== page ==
Outline

Abstract
The Man Behind the Theory
     "Four Fathers" Influence
     Schrammís Accomplishments
The Evolution of Schrammís Communication Theories
     From Aristotle to Shannon-Weaver
Communicating the Meaning of "Communication"
Schrammís Transliteration of the Shannon-Weaver Model
     Impact of the Field of Experience
     Perpetual Communication
The Osgood-Schramm Circular Model
     Feedback
     Osgood-Schramm Versus Shannon-Weaver
     "Communication" as Defined by Osgood and Shannon
Bullet Theory of Communication
Interpersonal Communication to Mass Communication
     Mass Communication Defined
     Brief Historical Overview
     The Schramm Model of Mass Communication
Individual Response to the Influx of Information
     Fraction of Selection
From Mass Communication to Society Communication
In conclusion
     Accomplishments and Criticisms
References

 

Abstract

This paper will present the evolution of communication models advanced by Wilbur Lang Schramm, from linear to circular processes, and from interpersonal communication to circumstances involving mass audiences. First, the Shannon-Weaver linear model will be introduced followed by Schrammís transliteration of this technical model to one that addresses interpersonal communication. Next, the Osgood-Schramm circular model will be presented, followed by Schrammís application of this circular approach to mass communication. By synthesizing the communication research performed by scholars in a variety of disciplines and introducing pivotal theories of his own, Schramm defined the field of communication.

 

The Man Behind the Theory

In order to fully comprehend the theories contributed by Schramm, one must first understand Schrammís role in the field as well as the individuals/disciplines that influenced his work. The establishment of the field of communication study as an academic discipline is widely attributed to Wilbur Lang Schramm (1907-1987). As the "founding father" of communication research, Schramm applied an interdisciplinary approach that integrated the ideologies of many fields to the context of new communication theory. Schramm contended that communication was an operating force at all societal levels ranging from individual to person-to-person relations, and extending to institutional and international exchanges. Thus, he sought to explicate such processes as persuasion, the circulation of information, and the impact of social pressure (Chu, 1989). Schrammís zest to comprehend the rudimentary act of communication spurred a scientifically based examination of the subject area (Tankard, 1988).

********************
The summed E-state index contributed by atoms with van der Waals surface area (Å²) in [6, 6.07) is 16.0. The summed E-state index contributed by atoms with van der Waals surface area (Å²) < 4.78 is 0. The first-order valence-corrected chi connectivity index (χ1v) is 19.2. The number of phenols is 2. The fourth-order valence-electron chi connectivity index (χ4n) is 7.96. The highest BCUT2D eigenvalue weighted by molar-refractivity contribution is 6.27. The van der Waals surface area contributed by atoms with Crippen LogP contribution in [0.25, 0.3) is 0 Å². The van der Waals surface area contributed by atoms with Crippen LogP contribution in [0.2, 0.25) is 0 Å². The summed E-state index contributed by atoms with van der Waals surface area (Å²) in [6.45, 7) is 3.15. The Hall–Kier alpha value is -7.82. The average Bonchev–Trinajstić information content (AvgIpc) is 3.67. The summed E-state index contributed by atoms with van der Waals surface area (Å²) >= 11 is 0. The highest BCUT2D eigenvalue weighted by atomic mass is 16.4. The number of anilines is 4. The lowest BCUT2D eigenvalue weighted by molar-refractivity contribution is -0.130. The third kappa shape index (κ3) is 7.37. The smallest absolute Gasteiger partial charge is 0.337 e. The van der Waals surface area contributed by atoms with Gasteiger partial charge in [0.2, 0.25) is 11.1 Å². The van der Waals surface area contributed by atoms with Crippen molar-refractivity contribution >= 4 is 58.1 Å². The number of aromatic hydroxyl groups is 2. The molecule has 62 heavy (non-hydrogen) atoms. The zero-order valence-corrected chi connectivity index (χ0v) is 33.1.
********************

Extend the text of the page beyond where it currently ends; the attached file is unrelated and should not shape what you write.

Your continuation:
"Four Fathers" Influence

As stated previously, Schrammís communication theory has its foundations in research compiled from other fields. Specifically, Schramm ascribes four individuals as the main contributors to the creation of communication research; the following pictures were taken from Schramm (1997), and the attendant descriptions were taken from Schramm (1983).


ē Carl Hovland, "experimental-turned-social psychologist"



ē Harold Lasswell, political scientist



ē Paul Lazarsfeld, "mathematician-turned-sociologist"



ē Kurt Lewin, "social psychologist and student of group processes"

 

However, Tankard (1988), among many others, believes Schramm himself deserves the highest accolades. Schramm likened communication research to an oasis "...where many have passed, but few have tarried." According to Tankard, unlike the aforementioned individuals, Schramm was the first to live his life in the undefined territory of the oasis that he would eventually come to concretize (Tankard, 1988).

Schrammís Accomplishments

This paper will attempt to elucidate the inner workings of Schrammís models of communication. Thus, in an effort to maximize the depth of this analysis, this section will conclude with a brief overview of Schrammís accomplishments many consider most noteworthy. One must recognize, however, that Schramm is not above criticism. Accomplishment number three to follow acknowledges Schrammís role as the forerunner of research on the impact of television in developing nations. Whether one accepts that Schrammís efforts to advance education in third world countries, through the utilization of television as an instructional device, produced significant results is a point of contention to critics as well as Schramm himself. (Keever, 1991).

In her article, "On Windwagons and Sky Bursters: Final Regrets of a Mass Communications Pioneer," Keever highlights just three of Schrammís numerous contributions:

(1) Schramm founded the first mass communication doctoral program in the country. In addition, he established three research institutes at the University of Illinois, Stanford University, and the East-West Center in Honolulu, Hawaii from 1948 to 1973, thereby legitimizing communication and communication research as bona fide areas of academic study (Keever, 1991, Mc Anany, 1988).

As defined by Schramm, communication research is the study of how the expression of ideas conveys comprehensible messages, how the mass media is utilized in general and as a benefit to society, and how communication can foster international understanding (Schramm, 1963).